For the director, it goes back to a viewing of Abel Gance’s Napoléon when he was in film school, some 20 years ago. “First off, the whole movie was the greatest movie I’d ever seen, at that point in my life,” he explains. But what really grabbed him was Gance’s famous climax, in which three images are run simultaneously (sometimes as three parts of a single image). “It just blew me away,” Cianfrance recalls. “And I’ve always seen triptychs in paintings or whatever, and all of a sudden I had this idea to make a movie that was a triptych movie. I didn’t know what form it was going to take — I had I thought for a while I was gonna do a film that was gonna be three films on the screen simultaneously. I didn’t know what it was, I just knew I wanted to do a movie that was a triptych.”
Around the same time, he first saw Psycho. “I’d always known that there was the shower scene in Psycho, but I didn’t know that you had to spend 45 minutes with Janet Leigh before she went in the shower. And that amazing kind of hand off between her and Tony Perkins just structurally blew me away.” Throw in his own thoughts on mortality and legacy, prompted by the birth of his second son Cody, and Cianfrance came up with the unique stew that is The Place Beyond the Pines.
The film marks his second collaboration with Ryan Gosling, whom he describes, entirely free of cynicism, as “just a magic person. I feel like he makes the world a better place, and he makes the movie, when you’re making the movie with him, a better movie. He brings people up around him, you know, he makes me a better filmmaker. It’s been a real gift for me to be able to work with him on a couple movies.” They first worked together on Cianfrance’s last picture, Blue Valentine, which he famously spent a dozen years making. “Blue Valentine was 12 years and this was six, so I guess I’m getting faster,” he laughs. “Blue Valentine was 66 drafts, this was 37 drafts, so I’m cutting my time pretty much in half. Maybe the next one will only be three years!”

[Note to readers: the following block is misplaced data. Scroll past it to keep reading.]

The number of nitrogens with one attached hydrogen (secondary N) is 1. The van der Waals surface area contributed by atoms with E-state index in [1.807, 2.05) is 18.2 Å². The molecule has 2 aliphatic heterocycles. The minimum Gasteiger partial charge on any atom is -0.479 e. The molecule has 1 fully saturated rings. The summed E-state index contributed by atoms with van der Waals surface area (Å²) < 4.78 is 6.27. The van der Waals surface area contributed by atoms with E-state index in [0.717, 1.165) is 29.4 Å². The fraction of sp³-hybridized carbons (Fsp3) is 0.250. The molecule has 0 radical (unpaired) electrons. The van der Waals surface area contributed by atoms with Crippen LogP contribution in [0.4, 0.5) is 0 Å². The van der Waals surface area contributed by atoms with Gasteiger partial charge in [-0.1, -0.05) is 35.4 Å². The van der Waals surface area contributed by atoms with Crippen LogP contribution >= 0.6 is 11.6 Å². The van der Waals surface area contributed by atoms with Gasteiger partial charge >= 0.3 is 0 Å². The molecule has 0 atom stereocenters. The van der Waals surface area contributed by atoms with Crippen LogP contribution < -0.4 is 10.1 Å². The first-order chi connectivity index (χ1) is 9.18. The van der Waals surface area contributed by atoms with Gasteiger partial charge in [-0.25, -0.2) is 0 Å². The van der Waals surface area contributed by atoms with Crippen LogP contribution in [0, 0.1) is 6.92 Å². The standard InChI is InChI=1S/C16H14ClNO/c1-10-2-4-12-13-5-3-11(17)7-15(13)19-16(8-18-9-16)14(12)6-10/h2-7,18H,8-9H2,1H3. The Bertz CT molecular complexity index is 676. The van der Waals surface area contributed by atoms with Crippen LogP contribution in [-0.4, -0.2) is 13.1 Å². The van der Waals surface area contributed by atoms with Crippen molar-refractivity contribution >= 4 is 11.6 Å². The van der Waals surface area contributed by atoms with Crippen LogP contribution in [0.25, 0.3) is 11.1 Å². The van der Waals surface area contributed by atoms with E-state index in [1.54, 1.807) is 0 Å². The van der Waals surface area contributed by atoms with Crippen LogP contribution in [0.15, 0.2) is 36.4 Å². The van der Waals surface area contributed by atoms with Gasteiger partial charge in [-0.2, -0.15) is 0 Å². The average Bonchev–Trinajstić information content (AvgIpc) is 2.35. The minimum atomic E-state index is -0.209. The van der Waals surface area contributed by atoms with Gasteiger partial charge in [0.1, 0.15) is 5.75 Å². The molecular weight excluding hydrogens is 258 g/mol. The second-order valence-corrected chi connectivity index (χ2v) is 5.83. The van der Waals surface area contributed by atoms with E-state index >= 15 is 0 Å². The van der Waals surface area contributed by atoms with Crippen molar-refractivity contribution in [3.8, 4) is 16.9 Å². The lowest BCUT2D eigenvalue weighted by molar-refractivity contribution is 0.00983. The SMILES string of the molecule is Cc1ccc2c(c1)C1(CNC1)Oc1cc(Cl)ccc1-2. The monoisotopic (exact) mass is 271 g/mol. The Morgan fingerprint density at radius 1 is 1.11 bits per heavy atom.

Those periods were concurrent, of course, and the seeds for this film were sewn during that one. During Valentine’s lengthy gestation period, according to the director, “I asked Ryan, I said, ‘Man, you’ve done so many things in your life, you know. What haven’t you done that you’ve always wanted to do?’ And he said, ‘Well, I always wanted to rob a bank,’ and I was like, ‘Really? I’m writing a movie about a bank robber. Have you given it any thought how you would do it?’ He says, ‘Well, I’d do it on a motorcycle, because I could go in with a helmet and no one would know who I was, and then I’d leave on the motorcycle ‘cause they’re fast and they’re agile, and I could get away. And then I’d have a cube truck parked about four blocks away and I’d drive it into the back of the cube truck and then the cops would be looking for a motorcycle, not a cube truck.’ And I said, ‘That’s crazy, that’s exactly what we’ve written,’ so it felt like destiny.” During the production of Blue Valentine, “it was kind of always prepared to be the film that we made right after. Then Blue Valentine came out and there were a lot more options on the table for me, kinda surprisingly, but I felt like I just needed to continue with what was true to me and maybe make another very personal film.”
What’s fascinating about The Place Beyond the Pines is how many different movies it is at once — not just in terms of the “triptych” storytelling, but in merging crime story and personal drama (“I slept under a photograph of Scorsese for my whole life”), cop movie and family movie, and, most importantly, narrative and documentary. Cianfrance’s first film, Brother Tied, played Sundance in 1998, “and it was all style over substance, you know what I mean, it was all content illuminating form. It was all about what I could do visually and cinematically and of course that movie never got seen, and I had to spend these 12 years in this cinematic desert, you know, and I felt like — this is another Catholic thing — I felt like paying penance for my sins, you know, my cinema sins.” During that period, he found himself making documentaries, and was “quickly humbled as a documentary filmmaker. No longer was it about me, I was telling other people’s stories… and what I did is I started to train myself on being prepared to be in moments and to capture things and I got a real adrenaline rush and thrill out of being surprised as a filmmaker.”
Cianfrance’s films now vibrate with that surprise and spontaneity — with the feeling of events captured rather than staged, of behavior observed rather than scripted. “I feel so fortunate that I had those 12 years to not make films,” he says. “If I had success too early on with my first film, my films would have been egomaniacal, you know, they would’ve been megalomaniac movies. Now I feel like I’m making films that are humble, and they’re about people.”
The Place Beyond the Pines opens tomorrow.